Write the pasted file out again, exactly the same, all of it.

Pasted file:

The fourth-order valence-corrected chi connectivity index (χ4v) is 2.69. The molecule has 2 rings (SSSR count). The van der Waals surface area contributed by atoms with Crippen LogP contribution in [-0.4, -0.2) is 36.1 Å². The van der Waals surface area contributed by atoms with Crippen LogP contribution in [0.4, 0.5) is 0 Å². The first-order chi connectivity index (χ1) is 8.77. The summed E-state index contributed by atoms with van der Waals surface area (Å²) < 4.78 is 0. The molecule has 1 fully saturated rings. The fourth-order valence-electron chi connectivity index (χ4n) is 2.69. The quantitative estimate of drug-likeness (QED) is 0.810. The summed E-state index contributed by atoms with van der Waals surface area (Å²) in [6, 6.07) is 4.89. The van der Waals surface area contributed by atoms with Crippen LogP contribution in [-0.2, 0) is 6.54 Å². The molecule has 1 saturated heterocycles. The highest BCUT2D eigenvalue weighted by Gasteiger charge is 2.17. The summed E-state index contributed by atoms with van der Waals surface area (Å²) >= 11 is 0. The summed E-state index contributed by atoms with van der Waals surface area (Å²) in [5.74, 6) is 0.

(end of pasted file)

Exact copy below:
The fourth-order valence-corrected chi connectivity index (χ4v) is 2.69. The molecule has 2 rings (SSSR count). The van der Waals surface area contributed by atoms with Crippen LogP contribution in [-0.4, -0.2) is 36.1 Å². The van der Waals surface area contributed by atoms with Crippen LogP contribution in [0.4, 0.5) is 0 Å². The first-order chi connectivity index (χ1) is 8.77. The summed E-state index contributed by atoms with van der Waals surface area (Å²) < 4.78 is 0. The molecule has 1 fully saturated rings. The fourth-order valence-electron chi connectivity index (χ4n) is 2.69. The quantitative estimate of drug-likeness (QED) is 0.810. The summed E-state index contributed by atoms with van der Waals surface area (Å²) in [6, 6.07) is 4.89. The van der Waals surface area contributed by atoms with Crippen LogP contribution in [-0.2, 0) is 6.54 Å². The molecule has 1 saturated heterocycles. The highest BCUT2D eigenvalue weighted by Gasteiger charge is 2.17. The summed E-state index contributed by atoms with van der Waals surface area (Å²) >= 11 is 0. The summed E-state index contributed by atoms with van der Waals surface area (Å²) in [5.74, 6) is 0.